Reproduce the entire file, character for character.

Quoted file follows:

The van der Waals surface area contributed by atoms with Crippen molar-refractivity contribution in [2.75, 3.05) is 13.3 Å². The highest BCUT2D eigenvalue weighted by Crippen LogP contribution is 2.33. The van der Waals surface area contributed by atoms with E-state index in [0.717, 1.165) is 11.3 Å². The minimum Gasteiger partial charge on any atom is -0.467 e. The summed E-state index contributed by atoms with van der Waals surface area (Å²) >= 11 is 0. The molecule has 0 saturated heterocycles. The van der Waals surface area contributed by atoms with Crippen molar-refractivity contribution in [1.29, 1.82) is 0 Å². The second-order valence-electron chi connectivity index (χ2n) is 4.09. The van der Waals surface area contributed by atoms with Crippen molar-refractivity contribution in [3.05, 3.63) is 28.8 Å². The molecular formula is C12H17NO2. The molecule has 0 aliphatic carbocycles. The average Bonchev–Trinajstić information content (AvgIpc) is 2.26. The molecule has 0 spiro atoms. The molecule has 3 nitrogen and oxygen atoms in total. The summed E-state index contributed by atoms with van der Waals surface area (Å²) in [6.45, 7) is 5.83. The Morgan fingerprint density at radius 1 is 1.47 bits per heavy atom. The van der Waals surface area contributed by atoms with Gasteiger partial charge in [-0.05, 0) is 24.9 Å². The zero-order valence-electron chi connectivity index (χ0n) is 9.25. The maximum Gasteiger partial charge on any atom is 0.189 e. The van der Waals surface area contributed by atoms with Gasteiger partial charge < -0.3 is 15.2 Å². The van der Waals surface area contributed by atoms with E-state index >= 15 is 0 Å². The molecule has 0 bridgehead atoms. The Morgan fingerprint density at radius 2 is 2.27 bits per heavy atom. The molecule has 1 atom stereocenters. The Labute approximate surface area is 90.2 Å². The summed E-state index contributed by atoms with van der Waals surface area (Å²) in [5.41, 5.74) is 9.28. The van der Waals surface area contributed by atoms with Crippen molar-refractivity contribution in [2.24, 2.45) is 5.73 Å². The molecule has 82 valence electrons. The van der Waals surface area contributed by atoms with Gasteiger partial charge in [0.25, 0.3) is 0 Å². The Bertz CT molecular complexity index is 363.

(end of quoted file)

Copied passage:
The van der Waals surface area contributed by atoms with Crippen molar-refractivity contribution in [2.75, 3.05) is 13.3 Å². The highest BCUT2D eigenvalue weighted by Crippen LogP contribution is 2.33. The van der Waals surface area contributed by atoms with E-state index in [0.717, 1.165) is 11.3 Å². The minimum Gasteiger partial charge on any atom is -0.467 e. The summed E-state index contributed by atoms with van der Waals surface area (Å²) >= 11 is 0. The molecule has 0 saturated heterocycles. The van der Waals surface area contributed by atoms with Crippen molar-refractivity contribution in [1.29, 1.82) is 0 Å². The second-order valence-electron chi connectivity index (χ2n) is 4.09. The van der Waals surface area contributed by atoms with Crippen molar-refractivity contribution in [3.05, 3.63) is 28.8 Å². The molecular formula is C12H17NO2. The molecule has 0 aliphatic carbocycles. The average Bonchev–Trinajstić information content (AvgIpc) is 2.26. The molecule has 0 spiro atoms. The molecule has 3 nitrogen and oxygen atoms in total. The summed E-state index contributed by atoms with van der Waals surface area (Å²) in [6.45, 7) is 5.83. The Morgan fingerprint density at radius 1 is 1.47 bits per heavy atom. The van der Waals surface area contributed by atoms with Gasteiger partial charge in [-0.05, 0) is 24.9 Å². The zero-order valence-electron chi connectivity index (χ0n) is 9.25. The maximum Gasteiger partial charge on any atom is 0.189 e. The van der Waals surface area contributed by atoms with Gasteiger partial charge < -0.3 is 15.2 Å². The van der Waals surface area contributed by atoms with E-state index >= 15 is 0 Å². The molecule has 0 bridgehead atoms. The Morgan fingerprint density at radius 2 is 2.27 bits per heavy atom. The molecule has 1 atom stereocenters. The Labute approximate surface area is 90.2 Å². The summed E-state index contributed by atoms with van der Waals surface area (Å²) in [5.41, 5.74) is 9.28. The van der Waals surface area contributed by atoms with Crippen molar-refractivity contribution in [2.24, 2.45) is 5.73 Å². The molecule has 82 valence electrons. The van der Waals surface area contributed by atoms with Gasteiger partial charge in [0.25, 0.3) is 0 Å². The Bertz CT molecular complexity index is 363.